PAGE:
Satish Kaul dies of Covid: The Kashmiri Pandit who made Punjab, Punjabi and Punjabiyat his own

Veteran actor Satish Kaul, who had 300 Punjabi and Hindi films to his credit and became a household name after playing the role of Lord Indra in the TV show Mahabharat, died of Covid-19 on Saturday in Ludhiana. He was 76.

District epidemiologist Dr Ramesh Kumar said that Kaul was admitted at Sri Ram Charitable Hospital 3-4 days back. “He had fever and tested positive for Covid,” he said.

It was in 2011 that Kaul, a Kashmiri Pandit, had shifted to Ludhiana to start an acting school but the project ran into losses leaving him penniless. For the past six years, Kaul had been putting up at the rented accommodation of one Satya Devi in Ludhiana. Two years ago, Kaul had come out in open about his financial issues and stated that he did not have money even to buy groceries and medicines following which Punjab government had given him Rs 5 lakh aid.

Speaking to The Sunday Express, Satya Devi’s son Lakhbir Singh, said that Kaul had been feeling unwell since 3-4 days. “We shifted him to hospital where he tested positive for Covid.” Singh said that in his last days, Kaul had wished to speak to Jackie Shroff. “But we were unable to contact the actor over phone. Shroff had been in touch with him since some years and would often help him. No other actor from film industry helped him in his last days,” Singh said.

Kaul had last shot for two Punjab films — Billu Blackia and Jaggu Nikattu — that have not been released yet.

It was veteran actor, director and lyricist Gufi Paintal, who played the role of Shakuni Mama in the Mahabharat, who had picked Kaul for the role of Lord Indra in the epic show.

Speaking to The Sunday Express over phone from Mumbai, Paintal, who was also the casting director and production designer of the magnum opus, said that he and Kaul became very good friends very early in their careers. “I had worked with Kaul in my first film was ‘Dimple’, which was directed by Vijay Singhrao Patwardhan, father of actress Bhagyashree. I was playing the villain. In one of the sequences, I had to act that I was drowning in a lake. I did not know how to swim and actually started drowning. Kaul noticed it and was quick to save me,” recalled Paintal.

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The veteran actor said while casting actors for Mahabharat’s casting, they were yet to find someone for the role Lord Indra. “He came to my office for a meeting and I offered him the role, which he readily accepted. He was already a well-established actor by then and it was our pleasure to have him on-board. He was one of the senior actors on the sets but always very grounded,” said Paintal.

The veteran actor said that Kaul was an introvert and a gentleman. “What has saddened us is the way we lost him”.

Kaul is survived by sister Sushma Kaul (62) who lives in Mumbai and is a casting director for Hindi and South Indian films. Sushma said she had last spoken to her brother 3-4 days. “I convinced him to visit a doctor and get himself tested for Covid. I could not travel to meet him because of Covid. I am shattered beyond words. He was in great pain for 6-7 years but wasn’t agreeing to shift to Mumbai,” she said.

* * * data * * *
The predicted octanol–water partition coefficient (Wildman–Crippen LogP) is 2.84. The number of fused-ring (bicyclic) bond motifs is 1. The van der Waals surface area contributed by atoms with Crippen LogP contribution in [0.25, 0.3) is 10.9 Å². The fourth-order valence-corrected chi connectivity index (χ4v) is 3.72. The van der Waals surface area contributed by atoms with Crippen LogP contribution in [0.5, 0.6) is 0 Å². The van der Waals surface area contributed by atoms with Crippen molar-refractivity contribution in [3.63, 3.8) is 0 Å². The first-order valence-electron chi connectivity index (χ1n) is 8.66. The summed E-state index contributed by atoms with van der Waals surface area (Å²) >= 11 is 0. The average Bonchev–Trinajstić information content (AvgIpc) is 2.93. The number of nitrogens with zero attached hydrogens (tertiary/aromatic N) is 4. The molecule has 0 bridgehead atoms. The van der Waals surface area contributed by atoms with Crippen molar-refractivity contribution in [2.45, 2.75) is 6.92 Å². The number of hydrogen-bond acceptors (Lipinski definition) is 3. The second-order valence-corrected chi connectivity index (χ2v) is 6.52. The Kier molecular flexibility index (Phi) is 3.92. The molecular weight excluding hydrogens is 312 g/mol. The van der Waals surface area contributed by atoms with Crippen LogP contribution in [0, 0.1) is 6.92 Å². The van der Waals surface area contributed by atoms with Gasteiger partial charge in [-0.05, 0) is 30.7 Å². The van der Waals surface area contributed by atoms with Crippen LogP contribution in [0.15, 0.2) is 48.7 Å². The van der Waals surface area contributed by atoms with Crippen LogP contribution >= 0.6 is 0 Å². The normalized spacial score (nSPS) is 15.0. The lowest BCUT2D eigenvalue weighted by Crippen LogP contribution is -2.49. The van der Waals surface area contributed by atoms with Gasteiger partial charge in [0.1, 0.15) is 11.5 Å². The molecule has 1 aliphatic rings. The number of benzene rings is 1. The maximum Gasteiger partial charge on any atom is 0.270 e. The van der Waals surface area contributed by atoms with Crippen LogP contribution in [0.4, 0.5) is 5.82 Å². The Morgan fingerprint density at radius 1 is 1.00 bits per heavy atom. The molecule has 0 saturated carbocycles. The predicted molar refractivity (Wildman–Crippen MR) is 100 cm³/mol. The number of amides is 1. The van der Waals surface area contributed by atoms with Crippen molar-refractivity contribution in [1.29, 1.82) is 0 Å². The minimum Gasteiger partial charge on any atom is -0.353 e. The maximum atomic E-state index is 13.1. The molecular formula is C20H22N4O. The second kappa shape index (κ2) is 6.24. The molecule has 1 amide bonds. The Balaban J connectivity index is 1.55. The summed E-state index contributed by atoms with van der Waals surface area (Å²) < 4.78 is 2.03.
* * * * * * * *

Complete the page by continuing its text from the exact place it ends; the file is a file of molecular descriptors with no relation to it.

Sushma said their father had migrated from Kashmir to Delhi. “Our father Mohan Lal Aima was a television director. In our family, my brother and uncle Omkar Nath Aima (also a film actor) were artistes. My father and uncle promoted Kashmiri music and culture through their works,” said Sushma.

Kaul had separated from his wife who moved to the US with their son.

Paintal said that Kaul had developed an inclination towards Punjabi film industry because of his fluency in the language. “He spoke Punjabi very well. We had many Punjabis working in Mumbai in those days and Kaul decided to try his luck in Punjabi films and he succeeded,” said Paintal.

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The Punjabi film fraternity, while mourning Kaul’s demise, expressed that there was a strong and urgent need for an association in the industry to help those who struggle to meet their basic needs, after getting out of work.

Punjabi director Harjit Singh said, “Punjabi film industry is not an organized industry. There is no proper association to help our colleagues who suffer from financial problems. Veterans from the industry, such as Kaul, have suffered in old age. Something needs to be done urgently to address this issue.”

Jagmeet Singh Samundri, director of the film ‘Saka-The Martyrs of Nankana Sahib’, said, “Kaul was a a great artiste. We grew up seeing his films. It is saddening that he spent his last days in penury. He did not deserve it. He served this industry for years. There is an urgent need to have an association in Punjabi film industry to help such people”.

Kaul was known for his films such as Patola, Suhaag Chooda, Jatt Punjabi, Khel, Bandh Darwaaza, Sassi Punnu, Prem Prabhaat, Gunaaho Ka Faisla among others.

In a condolence message, Punjab Chief Minister Capt Amarinder Singh described Kaul as a versatile actor, who played a pivotal role in the promotion of Punjabi cinema, art and culture. “Being a staunch votary of Punjab, Punjabi and Punjabiyat, Satish Kaul would be ever remembered by one and all for his enormous contribution for making Punjabi cinema popular amongst the people,” he said in a statement.

Former deputy CM Sukhbir Singh Badal, in a tweet, said , “Saddened to know about the demise of Satish Kaul, perhaps the first superstar of Punjabi film industry, who was afflicted with Covid-19. I offer deep condolences to the near ones of this award winning actor”.


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